This widespread feeling that European social protection policies are hopelessly inadequate is echoed by analyses carried out at a more advanced level of economic science. In two recent lectures given in Italy’s Chamber of Deputies, authoritative contemporary economic thinkers, Joseph Stiglitz and Thomas Piketty, emphasised the great limitations of current European economic governance. Stiglitz criticised the one-way austerity policies which have so far continued to depress European economies, particularly within the Eurozone, while Piketty illustrated the current tendencies which, on the basis of neoliberal theories, are increasing inequalities in the United States and in Europe. Without corrective action, according to Piketty, we are destined to go back to a wealth distribution pattern similar to that of the 19th century!
When it comes to questioning and reconsidering in most of Europe the gains which have been consolidated in the field of social rights, it seems to me as useful as ever, as this conference proposes, to make a strong reaffirmation of the binding force of the fundamental principles of the European Social Charter: the right to work, the right to join a trade union, the right to social security, the family’s right to social, legal and economic protection, the right of migrant workers and their families to protection and assistance. In this context, it was rightly emphasised during today’s debate that close synergy is necessary between the law of the European Union and the European Social Charter. Those rights are an essential part of European civil identity, rights hallmarking us worldwide, and the observance of which needs to be kept under constant supervision. In order to protect those rights better, it might be very useful to put in place an early warning procedure in the parliamentary context to monitor the compatibility of European and national legislation with the principles of the Social Charter, and to organise regular meetings between the competent committees of the different European parliamentary assemblies.
In order to maintain the effectiveness of the vital core of social safeguards, however, the culture and politics of rights must in my view go onto the attack. In the face of truly tangible threats of regression, it is not enough to defend what already exists. It is necessary to look ahead, outlining the protection that will be required for the new needs emerging in the present era. That is what the European Social Charter itself has already partly done, with its 1996 revised version encompassing guarantees of new rights, such as the right to equal opportunities, protection against sexual harassment and protection for all forms of disability. And this is what it must continue to do now.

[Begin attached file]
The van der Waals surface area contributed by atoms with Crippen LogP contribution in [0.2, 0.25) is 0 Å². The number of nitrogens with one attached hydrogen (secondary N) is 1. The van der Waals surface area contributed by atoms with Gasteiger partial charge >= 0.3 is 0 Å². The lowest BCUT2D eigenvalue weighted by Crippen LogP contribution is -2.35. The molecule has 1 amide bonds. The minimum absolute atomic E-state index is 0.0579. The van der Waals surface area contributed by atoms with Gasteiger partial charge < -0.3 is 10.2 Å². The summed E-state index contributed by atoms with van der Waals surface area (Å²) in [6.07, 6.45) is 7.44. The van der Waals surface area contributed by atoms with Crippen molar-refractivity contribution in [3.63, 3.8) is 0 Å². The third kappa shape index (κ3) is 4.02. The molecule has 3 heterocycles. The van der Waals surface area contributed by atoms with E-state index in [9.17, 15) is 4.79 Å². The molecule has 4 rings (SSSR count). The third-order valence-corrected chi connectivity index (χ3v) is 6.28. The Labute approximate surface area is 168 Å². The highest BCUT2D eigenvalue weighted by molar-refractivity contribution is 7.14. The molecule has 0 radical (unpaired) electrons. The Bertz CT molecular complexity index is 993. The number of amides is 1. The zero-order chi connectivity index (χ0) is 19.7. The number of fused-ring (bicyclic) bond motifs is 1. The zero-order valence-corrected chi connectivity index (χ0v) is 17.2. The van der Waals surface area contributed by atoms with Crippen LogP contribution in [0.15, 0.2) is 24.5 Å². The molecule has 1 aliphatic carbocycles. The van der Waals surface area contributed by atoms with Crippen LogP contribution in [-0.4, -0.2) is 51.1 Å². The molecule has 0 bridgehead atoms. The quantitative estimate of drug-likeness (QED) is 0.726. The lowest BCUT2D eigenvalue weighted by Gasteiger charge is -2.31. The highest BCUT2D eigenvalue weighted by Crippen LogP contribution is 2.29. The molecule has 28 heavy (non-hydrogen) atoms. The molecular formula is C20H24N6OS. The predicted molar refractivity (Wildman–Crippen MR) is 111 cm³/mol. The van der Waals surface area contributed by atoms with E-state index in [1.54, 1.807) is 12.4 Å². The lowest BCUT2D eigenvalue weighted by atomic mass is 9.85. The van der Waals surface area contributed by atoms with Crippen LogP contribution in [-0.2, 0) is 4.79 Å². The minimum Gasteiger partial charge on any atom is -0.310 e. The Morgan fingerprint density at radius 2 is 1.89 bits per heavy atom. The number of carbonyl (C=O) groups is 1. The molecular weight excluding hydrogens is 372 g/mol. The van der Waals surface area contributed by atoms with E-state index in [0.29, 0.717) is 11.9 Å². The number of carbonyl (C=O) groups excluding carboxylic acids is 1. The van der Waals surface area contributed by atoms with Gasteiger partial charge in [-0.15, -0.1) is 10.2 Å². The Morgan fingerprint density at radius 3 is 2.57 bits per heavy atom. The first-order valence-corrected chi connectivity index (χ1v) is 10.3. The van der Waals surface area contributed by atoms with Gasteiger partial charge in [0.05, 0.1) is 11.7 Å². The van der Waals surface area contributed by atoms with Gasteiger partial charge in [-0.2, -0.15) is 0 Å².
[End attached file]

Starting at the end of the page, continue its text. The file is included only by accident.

And talking of new rights, last Monday – during the conference of fundamental rights committees of the parliaments of the European Union held in the Chamber of Deputies – the draft of a declaration of Internet rights drawn up by a committee of MPs and experts in the Chamber was made public. This was the first experiment in Italy relating to these crucial issues: the Internet today is not just a means of communication, but a dimension of our day-to-day lives in which an ever-growing part of our personality and social relations is expressed. It is therefore
becoming vital, as proposed by this innovative Internet “Bill of Rights”, to secure a new generation of rights such as the right of access to, and neutrality of, the Internet, the right to the elimination of the digital divide – which might otherwise lead to the very same economic inequalities as exist now – and the right to protection of personal rights. On the basis of the text drawn up by the committee, a public consultation is to take place from 27 October onwards on the Chamber’s website. It is important in my view for such new texts today to come from a parliament working in close co-operation with civil society. Parliaments – today perhaps more than ever before – reflect for better or worse the complex pluralism of our society, unresolved conflicts and new bodies seeking recognition. Parliaments today can make a decisive push for a new culture of rights which is equal to the challenges of the present day. It is my hope that positive co-operation can start on these subjects with governments and supranational institutions such as the Council of Europe, the very raison d’être of which is the promotion of fundamental rights and democracy.